If you're on Three, its Euro Internet Pass* gives you unlimited access to mobile web for just £5/day.
You can't use it for video streaming or tethering, and streamed music may not play as well as in the UK. If you have an active Euro Internet Pass and you travel to a country where the pass isn’t valid, you’ll be charged for data at standard EU roaming rates.
Three allows you to have one of each add-on per month, which means you can use the Euro Internet Pass alongside the International Saver, for example.
Add-ons for outside the EU
Orange global mobile data bundleFrom £6/day for 30MB
- What: Orange global mobile data bundle
- Out of bundle charges: Once you've used your bundle allowance, you'ill be charged £8/MB.
- Cost: Bundle costs will depend on the country you're visiting, so check with Orange before travelling. Prices start from £6/day for 30MB.
- How: The bundle activates when you use data abroad, so you'll only be charged the bundle fee each day you use data.
Orange customers travelling outside Europe can sign up for a global mobile data bundle*, starting from £6/day for 30MB. There are also larger bundles that work on a 30-day or monthly recurring basis.
Vodafone's Data Traveller£5/day for 25MB
- What: Vodafone Data Traveller
- Cost: £5/day for 25MB
- How: Contact customer services before you go to opt in.
- Out of bundle charges: Once you've used your allowance you'll pay standard data rates - £3/MB up to 5MB, then £15 for every 5MB thereafter.
Vodafone's Data Traveller* add-on can be used outside Europe. The cut-off limit is £41.47 - if you want to use more data than this, you'll have to arrange it with Vodafone.
If you have a tablet or mobile broadband dongle, the majority of the above data add-ons cannot be used while roaming. So if you want to roam with your tablet, you will either have to find a local wi-fi hotspot, or buy a data Sim deal that is compatible with your device.
It is always best to use tablets over wi-fi, if possible. Because tablets view normal web pages, not mobile web pages, you will therefore use your data allowance up faster, meaning you'll have to top-up more.
If you really need internet access on-the-go while abroad, take a look at our top pick Sims to find a deal that suits your usage (and country).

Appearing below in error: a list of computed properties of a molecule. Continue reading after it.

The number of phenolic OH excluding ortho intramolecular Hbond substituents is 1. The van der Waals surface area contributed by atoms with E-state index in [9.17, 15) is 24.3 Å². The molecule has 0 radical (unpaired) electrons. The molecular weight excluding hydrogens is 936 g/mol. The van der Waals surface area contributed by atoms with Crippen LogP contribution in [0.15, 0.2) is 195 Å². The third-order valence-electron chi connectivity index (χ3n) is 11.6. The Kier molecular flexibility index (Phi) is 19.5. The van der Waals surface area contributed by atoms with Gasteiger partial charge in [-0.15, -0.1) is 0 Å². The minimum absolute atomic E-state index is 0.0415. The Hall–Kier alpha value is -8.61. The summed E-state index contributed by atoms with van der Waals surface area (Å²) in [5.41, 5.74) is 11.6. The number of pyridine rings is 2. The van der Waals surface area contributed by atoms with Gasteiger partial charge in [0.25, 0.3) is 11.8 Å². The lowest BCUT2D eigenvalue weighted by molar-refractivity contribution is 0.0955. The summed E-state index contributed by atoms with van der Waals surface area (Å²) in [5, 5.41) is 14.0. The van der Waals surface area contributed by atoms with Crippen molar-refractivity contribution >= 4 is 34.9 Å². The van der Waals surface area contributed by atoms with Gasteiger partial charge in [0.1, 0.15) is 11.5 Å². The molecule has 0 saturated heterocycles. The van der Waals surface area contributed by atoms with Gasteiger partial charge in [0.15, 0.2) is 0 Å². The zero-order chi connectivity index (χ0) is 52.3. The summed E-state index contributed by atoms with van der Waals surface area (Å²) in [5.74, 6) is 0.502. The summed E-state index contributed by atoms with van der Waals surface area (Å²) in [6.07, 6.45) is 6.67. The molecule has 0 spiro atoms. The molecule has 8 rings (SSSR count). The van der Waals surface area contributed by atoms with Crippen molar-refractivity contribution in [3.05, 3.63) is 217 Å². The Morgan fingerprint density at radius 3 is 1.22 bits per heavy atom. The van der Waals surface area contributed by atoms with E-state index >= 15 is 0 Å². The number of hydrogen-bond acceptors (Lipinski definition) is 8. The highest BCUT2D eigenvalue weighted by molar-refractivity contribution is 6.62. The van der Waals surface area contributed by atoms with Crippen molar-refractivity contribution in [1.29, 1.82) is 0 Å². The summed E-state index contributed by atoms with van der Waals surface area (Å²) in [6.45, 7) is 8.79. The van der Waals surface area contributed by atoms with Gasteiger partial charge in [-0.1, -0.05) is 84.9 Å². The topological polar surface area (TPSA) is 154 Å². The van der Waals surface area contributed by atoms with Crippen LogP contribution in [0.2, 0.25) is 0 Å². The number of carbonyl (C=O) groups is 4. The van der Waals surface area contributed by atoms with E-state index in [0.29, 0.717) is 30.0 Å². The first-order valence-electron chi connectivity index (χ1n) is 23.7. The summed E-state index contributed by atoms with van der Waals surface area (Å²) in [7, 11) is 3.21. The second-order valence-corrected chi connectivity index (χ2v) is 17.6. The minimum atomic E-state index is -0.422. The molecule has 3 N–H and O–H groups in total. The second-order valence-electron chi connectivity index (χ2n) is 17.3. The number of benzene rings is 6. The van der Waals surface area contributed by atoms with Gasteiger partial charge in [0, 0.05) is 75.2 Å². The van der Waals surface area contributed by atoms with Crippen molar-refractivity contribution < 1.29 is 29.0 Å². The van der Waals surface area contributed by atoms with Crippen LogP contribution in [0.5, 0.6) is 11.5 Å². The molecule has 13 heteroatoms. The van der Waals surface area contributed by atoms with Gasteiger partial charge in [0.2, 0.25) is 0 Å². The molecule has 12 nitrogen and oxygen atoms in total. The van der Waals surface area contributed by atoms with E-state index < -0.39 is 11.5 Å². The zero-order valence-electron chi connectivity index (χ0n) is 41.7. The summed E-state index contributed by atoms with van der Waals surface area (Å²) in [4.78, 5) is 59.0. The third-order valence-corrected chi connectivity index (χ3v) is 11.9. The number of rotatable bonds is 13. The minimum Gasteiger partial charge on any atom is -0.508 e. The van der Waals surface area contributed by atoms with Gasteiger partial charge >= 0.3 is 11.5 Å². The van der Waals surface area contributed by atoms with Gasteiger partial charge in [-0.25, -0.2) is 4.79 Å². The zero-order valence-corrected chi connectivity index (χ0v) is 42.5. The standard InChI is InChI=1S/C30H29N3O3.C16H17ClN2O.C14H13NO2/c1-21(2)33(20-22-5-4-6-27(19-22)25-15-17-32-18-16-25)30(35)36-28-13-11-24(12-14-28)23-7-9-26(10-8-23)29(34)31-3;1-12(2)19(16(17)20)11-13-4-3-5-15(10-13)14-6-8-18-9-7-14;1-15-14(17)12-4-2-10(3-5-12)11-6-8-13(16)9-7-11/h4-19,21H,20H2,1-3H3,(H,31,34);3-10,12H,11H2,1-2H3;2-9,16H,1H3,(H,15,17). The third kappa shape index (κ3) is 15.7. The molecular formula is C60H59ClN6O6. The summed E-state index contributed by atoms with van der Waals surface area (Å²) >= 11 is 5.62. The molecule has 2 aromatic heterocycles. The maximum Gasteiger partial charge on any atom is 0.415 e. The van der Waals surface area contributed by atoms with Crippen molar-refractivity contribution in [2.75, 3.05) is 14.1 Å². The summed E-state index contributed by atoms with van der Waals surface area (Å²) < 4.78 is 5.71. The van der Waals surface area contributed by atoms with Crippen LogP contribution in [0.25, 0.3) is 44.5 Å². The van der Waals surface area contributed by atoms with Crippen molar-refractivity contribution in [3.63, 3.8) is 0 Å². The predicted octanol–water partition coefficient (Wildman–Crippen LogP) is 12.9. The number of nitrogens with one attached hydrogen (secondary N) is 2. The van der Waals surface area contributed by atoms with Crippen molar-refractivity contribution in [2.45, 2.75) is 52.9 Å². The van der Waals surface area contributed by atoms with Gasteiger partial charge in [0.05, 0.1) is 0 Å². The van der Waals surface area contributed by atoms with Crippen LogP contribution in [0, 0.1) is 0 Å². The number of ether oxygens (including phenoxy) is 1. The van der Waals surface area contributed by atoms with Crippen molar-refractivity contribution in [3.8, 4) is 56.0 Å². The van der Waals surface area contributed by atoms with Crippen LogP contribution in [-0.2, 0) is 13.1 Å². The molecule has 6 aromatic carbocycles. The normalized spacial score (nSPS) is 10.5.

If you're a frequent traveller, a heavy data user or going away for a bit longer than usual, you may be better off getting a cheap data Sim deal specifically for the country you're travelling to - especially if your mobile provider's data add-on offering isn't that hot.
It's likely to be the most cost-effective way to get online (if you haven't got free wi-fi access). The per-MB savings here can be huge, as you'll sidestep roaming rates entirely and only pay local costs.
But it can be a fiddly process, and there's no easy solution to finding the best deal. With most Sims, you'll also need an unlocked mobile (or mobile device).
Finding the right Sim
There are three types of Sim card you can buy to help cut your roaming costs while abroad:
PAYG local Sim (bought on arrival). If you regularly visit the same country, the cheapest way to get online (if you don't have wi-fi) is to buy a local Sim when you arrive at your destination. Though this is the very cheapest way, it is a bit of a faff, and you may prefer to have something set up before you go. More info.
Pre-paid local and global Sims. The alternative (which is a lot less hassle) for those who regularly visit one country or go for quite a while, is to buy a local Sim for the country you're visiting before you go, and load it with credit so you don't have to worry about topping up while abroad. If you travel to numerous countries, a global Sim would be more suitable. More info.
This growing Wiki Resource has users' recommendations on PAYG overseas data Sim cards, though it's accuracy depends on how up-to-date people have kept the info. Use the list on the left-hand side to pick a country, and it'll show you available PAYG data Sim options, where to buy them when you arrive, and how to get connected once you get the Sim.
Try PrepaidGSM for a more comprehensive list of overseas networks, but you'll have to check each separately to find relevant deals.
Alternatively if you're willing to do a little more legwork yourself, Wikipedia lists the mobile networks available in every country.
Once you know which providers operate in the country you're travelling to, it's possible to compare deals on their sites before you go, and buy a PAYG Sim card when you get there.